As the short session of the Indiana General Assembly winds down, several key pieces of legislation that will impact farmers are in need of action. Indiana Farm Bureau is calling on its members to lobby lawmakers on two key issues: farmland assessment and inheritance taxes. The State Department of Local Government Finance has released new regulations on the assessment of farmland that take into account soil fertility factors. These new regulations were announced just a few weeks before assessment was to begin. “The bottom line is that this would increase assessment by as much as 60% in some cases,” says Bob Kraft with Indiana Farm Bureau. Legislators in both houses are upset with the last minute revisions. In the Senate Appropriations Committee on Thursday, Sen. Brandt Hershman (R-Buck Creek) offered an amendment to HB 1190 (Rep. Suzanne Crouch, R-Evansville & Sen. Hershman) that will delay the effective date of the new DLGF rules by a year. House Ways & Means Committee Chairman Jeff Espich has indicated that he expects a similar amendment on a Senate bill in his committee. Kraft is urging farmers to contact lawmakers to express support for a delay in the implementation of the new rules.
Another issue requires farmer support is efforts to eliminate the Indiana inheritance tax. On Thursday in the House Ways & Means Committee, Rep. Eric Turner (R-Cicero) presented SB 293 rather than the author, Sen. Jim Smith (R-Charlestown). SB 293 includes changes to the exemptions in the inheritance tax law and contains phase-down language. As the bill left the Senate, it does not completely eliminate the inheritance tax. Farm Bureau’s Katrina Hall testified in favor of the bill, noting how dramatically IFB members are affected by inheritance tax and stressed preference for the complete elimination language that is included in HB 1199, authored by Rep. Eric Turner (R-Cicero). HB 1199 phases-out the inheritance tax over 10 years starting two years from now. HB 1199 has not yet been scheduled for a hearing in the Senate. Kraft is urging Farm Bureau members to lobby lawmakers for the elimination of the tax.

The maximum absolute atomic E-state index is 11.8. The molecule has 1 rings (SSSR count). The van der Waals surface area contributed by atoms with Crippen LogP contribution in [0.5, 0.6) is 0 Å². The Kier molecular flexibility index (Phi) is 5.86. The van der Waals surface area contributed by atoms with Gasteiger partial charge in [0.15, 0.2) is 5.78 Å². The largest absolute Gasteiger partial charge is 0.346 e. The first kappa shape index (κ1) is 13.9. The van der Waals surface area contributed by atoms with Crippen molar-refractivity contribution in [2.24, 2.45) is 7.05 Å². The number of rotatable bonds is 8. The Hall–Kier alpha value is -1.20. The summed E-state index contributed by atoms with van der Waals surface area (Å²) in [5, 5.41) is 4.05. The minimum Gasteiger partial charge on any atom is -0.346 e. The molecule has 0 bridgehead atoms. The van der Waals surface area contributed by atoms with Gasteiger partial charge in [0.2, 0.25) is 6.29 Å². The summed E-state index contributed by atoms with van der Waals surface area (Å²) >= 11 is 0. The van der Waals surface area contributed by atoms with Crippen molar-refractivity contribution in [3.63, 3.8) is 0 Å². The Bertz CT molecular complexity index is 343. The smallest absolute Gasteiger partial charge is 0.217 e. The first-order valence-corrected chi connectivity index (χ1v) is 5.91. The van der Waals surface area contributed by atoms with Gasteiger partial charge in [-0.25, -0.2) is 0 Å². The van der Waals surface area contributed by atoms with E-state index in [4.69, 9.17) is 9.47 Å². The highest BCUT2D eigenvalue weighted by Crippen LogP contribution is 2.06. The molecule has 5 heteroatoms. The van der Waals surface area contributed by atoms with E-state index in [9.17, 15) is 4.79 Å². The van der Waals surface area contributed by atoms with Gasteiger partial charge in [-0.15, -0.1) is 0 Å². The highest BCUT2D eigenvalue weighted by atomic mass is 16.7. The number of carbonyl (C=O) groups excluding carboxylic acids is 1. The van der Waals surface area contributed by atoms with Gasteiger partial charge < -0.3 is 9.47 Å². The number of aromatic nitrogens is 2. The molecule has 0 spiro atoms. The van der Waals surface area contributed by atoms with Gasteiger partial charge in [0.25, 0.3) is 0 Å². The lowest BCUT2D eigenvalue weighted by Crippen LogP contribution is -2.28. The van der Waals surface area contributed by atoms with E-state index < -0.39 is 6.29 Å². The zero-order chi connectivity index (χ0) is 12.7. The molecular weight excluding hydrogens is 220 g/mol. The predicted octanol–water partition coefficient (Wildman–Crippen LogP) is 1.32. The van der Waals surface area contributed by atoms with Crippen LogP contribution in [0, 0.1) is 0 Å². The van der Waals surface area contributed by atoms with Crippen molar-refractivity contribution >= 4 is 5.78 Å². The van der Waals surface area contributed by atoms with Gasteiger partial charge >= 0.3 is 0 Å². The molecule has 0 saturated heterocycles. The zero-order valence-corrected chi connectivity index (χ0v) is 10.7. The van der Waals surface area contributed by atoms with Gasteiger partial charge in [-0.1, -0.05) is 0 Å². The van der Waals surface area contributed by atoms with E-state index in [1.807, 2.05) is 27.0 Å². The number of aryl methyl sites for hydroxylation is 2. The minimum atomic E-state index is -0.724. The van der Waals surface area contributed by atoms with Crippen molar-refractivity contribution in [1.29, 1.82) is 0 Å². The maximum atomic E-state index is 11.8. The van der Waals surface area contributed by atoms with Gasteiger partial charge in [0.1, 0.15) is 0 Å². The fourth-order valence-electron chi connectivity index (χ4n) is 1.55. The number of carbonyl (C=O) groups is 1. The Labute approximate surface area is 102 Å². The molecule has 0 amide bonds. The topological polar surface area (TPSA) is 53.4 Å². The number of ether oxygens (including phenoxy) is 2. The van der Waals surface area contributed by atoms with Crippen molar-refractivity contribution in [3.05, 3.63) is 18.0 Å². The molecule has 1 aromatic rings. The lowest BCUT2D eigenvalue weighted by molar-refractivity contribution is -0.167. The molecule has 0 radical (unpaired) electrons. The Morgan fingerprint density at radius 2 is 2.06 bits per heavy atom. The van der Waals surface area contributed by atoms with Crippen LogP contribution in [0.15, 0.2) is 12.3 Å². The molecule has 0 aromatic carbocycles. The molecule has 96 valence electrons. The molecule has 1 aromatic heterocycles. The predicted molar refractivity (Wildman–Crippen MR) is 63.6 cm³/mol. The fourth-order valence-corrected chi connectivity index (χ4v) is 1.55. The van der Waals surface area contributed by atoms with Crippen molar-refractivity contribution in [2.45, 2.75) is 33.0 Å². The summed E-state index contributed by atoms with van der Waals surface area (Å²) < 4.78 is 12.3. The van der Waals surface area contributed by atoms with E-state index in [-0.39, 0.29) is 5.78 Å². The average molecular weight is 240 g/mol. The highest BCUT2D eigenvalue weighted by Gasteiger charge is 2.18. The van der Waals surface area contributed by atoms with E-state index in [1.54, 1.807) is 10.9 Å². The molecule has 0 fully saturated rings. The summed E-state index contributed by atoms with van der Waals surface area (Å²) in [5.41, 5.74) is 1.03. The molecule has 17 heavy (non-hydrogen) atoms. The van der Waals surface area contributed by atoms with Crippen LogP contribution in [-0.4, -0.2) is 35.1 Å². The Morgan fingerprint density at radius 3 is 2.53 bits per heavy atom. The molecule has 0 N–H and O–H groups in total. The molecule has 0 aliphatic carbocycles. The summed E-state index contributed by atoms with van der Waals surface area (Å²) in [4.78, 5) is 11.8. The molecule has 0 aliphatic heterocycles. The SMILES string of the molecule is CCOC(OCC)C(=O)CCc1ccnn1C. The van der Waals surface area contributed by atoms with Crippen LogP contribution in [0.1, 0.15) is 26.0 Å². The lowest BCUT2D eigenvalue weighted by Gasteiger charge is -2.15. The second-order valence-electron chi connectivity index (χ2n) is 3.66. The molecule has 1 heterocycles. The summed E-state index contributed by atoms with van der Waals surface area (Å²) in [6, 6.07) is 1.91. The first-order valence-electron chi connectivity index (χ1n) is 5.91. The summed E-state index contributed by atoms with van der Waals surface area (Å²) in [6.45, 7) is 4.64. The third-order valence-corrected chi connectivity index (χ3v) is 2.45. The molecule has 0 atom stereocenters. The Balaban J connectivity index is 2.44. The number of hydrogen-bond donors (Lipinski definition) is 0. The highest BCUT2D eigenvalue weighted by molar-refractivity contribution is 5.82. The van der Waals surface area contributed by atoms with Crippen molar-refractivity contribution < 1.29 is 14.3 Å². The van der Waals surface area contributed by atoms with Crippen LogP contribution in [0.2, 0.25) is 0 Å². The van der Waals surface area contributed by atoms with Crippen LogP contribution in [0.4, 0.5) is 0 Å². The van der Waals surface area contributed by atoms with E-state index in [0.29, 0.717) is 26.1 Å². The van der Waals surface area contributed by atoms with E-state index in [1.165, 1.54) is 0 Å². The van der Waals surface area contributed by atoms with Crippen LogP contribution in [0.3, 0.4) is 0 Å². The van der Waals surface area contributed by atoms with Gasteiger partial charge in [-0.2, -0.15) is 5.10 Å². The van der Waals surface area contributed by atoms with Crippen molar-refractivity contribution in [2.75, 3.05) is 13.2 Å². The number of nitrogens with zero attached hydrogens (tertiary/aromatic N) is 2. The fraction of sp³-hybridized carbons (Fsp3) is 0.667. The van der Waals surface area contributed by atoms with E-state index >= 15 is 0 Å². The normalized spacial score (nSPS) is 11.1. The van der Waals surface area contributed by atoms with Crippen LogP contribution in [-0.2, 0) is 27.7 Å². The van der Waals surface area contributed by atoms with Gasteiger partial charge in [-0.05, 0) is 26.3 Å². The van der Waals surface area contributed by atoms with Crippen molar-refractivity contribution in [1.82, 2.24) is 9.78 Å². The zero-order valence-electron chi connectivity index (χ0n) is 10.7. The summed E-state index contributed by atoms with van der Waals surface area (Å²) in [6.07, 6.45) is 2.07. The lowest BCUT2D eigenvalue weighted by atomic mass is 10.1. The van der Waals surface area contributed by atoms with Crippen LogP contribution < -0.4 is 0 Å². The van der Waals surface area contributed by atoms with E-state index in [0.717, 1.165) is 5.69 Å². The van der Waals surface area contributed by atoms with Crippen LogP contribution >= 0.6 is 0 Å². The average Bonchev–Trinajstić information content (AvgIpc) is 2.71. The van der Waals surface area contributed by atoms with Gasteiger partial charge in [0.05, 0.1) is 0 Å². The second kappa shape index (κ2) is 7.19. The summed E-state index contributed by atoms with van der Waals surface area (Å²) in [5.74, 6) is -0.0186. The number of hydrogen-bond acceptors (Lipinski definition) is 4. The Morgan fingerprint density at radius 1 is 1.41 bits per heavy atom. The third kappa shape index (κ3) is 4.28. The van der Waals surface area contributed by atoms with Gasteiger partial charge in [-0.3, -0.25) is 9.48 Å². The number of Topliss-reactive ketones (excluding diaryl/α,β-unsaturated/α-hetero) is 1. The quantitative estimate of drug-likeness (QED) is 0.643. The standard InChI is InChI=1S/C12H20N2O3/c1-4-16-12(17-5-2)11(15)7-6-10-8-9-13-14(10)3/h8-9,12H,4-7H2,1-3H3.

Kraft said IFB is also seeking farmer support for legislation that would prevent cities and towns from having jurisdiction over aquifers. The House Utilities Committee heard testimony on SB 132 (Sen. Beverly Gard, R-Greenfield & Rep. Dave Wolkins, R-Winona Lake). The bill will require the Indiana Utility Regulatory Commission to collect, compile, and publicize in the aggregate data regarding water use by water utilities in Indiana. The controversial portion of the bill is a section that would exclude underground aquifers from the definition of “watercourse” as that term is used in several statutes that give cities and towns the authority to regulate “watercourses” ten miles outside their municipal boundaries. A Supreme Court decision last fall concluded that municipalities had the authority to regulate aquifers. This means that a town could require a farmer to obtain a permit to pump water from the aquifer with a well on the farmer’s property, or they could prohibit the withdrawal of water altogether. It could also set up a race among municipalities that are within ten miles of one another to claim the aquifer first. Farm Bureau is one of the strongest voices calling for the legislative reversal of the Supreme Court’s decision to include aquifers in the definition of “watercourse.” At the hearing last Wednesday, Farm Bureau’s Justin Schneider testified in support of the bill. The Indiana Association of Cities & Towns and several mayors testified against reversing the Supreme Court’s decision. Following a lengthy hearing, Committee Chair Jack Lutz (R-Anderson) decided not to take a vote on the bill but announced that a vote would be taken this week. Legislators are being asked by the mayors of the municipalities in their districts to vote against SB 132. All legislators need to hear from their constituents who support the bill.
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